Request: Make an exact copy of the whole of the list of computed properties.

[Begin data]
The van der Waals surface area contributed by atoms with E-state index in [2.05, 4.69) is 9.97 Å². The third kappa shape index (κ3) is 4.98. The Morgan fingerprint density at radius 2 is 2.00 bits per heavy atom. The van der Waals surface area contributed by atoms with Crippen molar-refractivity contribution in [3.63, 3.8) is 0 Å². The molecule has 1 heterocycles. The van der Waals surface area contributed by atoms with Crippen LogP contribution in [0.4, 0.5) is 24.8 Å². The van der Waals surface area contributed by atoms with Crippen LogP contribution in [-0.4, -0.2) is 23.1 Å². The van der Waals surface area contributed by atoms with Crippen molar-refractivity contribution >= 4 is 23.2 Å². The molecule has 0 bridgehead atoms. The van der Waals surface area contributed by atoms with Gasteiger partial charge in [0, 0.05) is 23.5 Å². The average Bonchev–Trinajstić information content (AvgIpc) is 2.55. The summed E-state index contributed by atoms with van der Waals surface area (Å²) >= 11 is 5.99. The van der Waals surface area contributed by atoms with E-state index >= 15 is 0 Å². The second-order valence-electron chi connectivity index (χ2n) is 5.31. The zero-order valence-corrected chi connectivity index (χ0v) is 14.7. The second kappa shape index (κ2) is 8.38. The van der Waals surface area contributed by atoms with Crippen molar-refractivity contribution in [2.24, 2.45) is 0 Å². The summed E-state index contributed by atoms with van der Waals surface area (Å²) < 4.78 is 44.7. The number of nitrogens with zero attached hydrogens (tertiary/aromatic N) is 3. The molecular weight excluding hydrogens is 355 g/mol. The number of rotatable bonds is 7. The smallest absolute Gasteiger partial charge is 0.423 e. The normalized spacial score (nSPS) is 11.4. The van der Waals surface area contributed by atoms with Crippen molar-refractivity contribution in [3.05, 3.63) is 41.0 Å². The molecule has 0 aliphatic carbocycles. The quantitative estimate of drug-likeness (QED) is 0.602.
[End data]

The van der Waals surface area contributed by atoms with E-state index in [2.05, 4.69) is 9.97 Å². The third kappa shape index (κ3) is 4.98. The Morgan fingerprint density at radius 2 is 2.00 bits per heavy atom. The van der Waals surface area contributed by atoms with Crippen molar-refractivity contribution in [3.63, 3.8) is 0 Å². The molecule has 1 heterocycles. The van der Waals surface area contributed by atoms with Crippen LogP contribution in [0.4, 0.5) is 24.8 Å². The van der Waals surface area contributed by atoms with Crippen LogP contribution in [-0.4, -0.2) is 23.1 Å². The van der Waals surface area contributed by atoms with Crippen molar-refractivity contribution >= 4 is 23.2 Å². The molecule has 0 bridgehead atoms. The van der Waals surface area contributed by atoms with Gasteiger partial charge in [0, 0.05) is 23.5 Å². The average Bonchev–Trinajstić information content (AvgIpc) is 2.55. The summed E-state index contributed by atoms with van der Waals surface area (Å²) >= 11 is 5.99. The van der Waals surface area contributed by atoms with E-state index >= 15 is 0 Å². The second-order valence-electron chi connectivity index (χ2n) is 5.31. The zero-order valence-corrected chi connectivity index (χ0v) is 14.7. The second kappa shape index (κ2) is 8.38. The van der Waals surface area contributed by atoms with Crippen molar-refractivity contribution in [2.24, 2.45) is 0 Å². The summed E-state index contributed by atoms with van der Waals surface area (Å²) < 4.78 is 44.7. The number of nitrogens with zero attached hydrogens (tertiary/aromatic N) is 3. The molecular weight excluding hydrogens is 355 g/mol. The number of rotatable bonds is 7. The smallest absolute Gasteiger partial charge is 0.423 e. The normalized spacial score (nSPS) is 11.4. The van der Waals surface area contributed by atoms with Crippen molar-refractivity contribution in [3.05, 3.63) is 41.0 Å². The molecule has 0 aliphatic carbocycles. The quantitative estimate of drug-likeness (QED) is 0.602.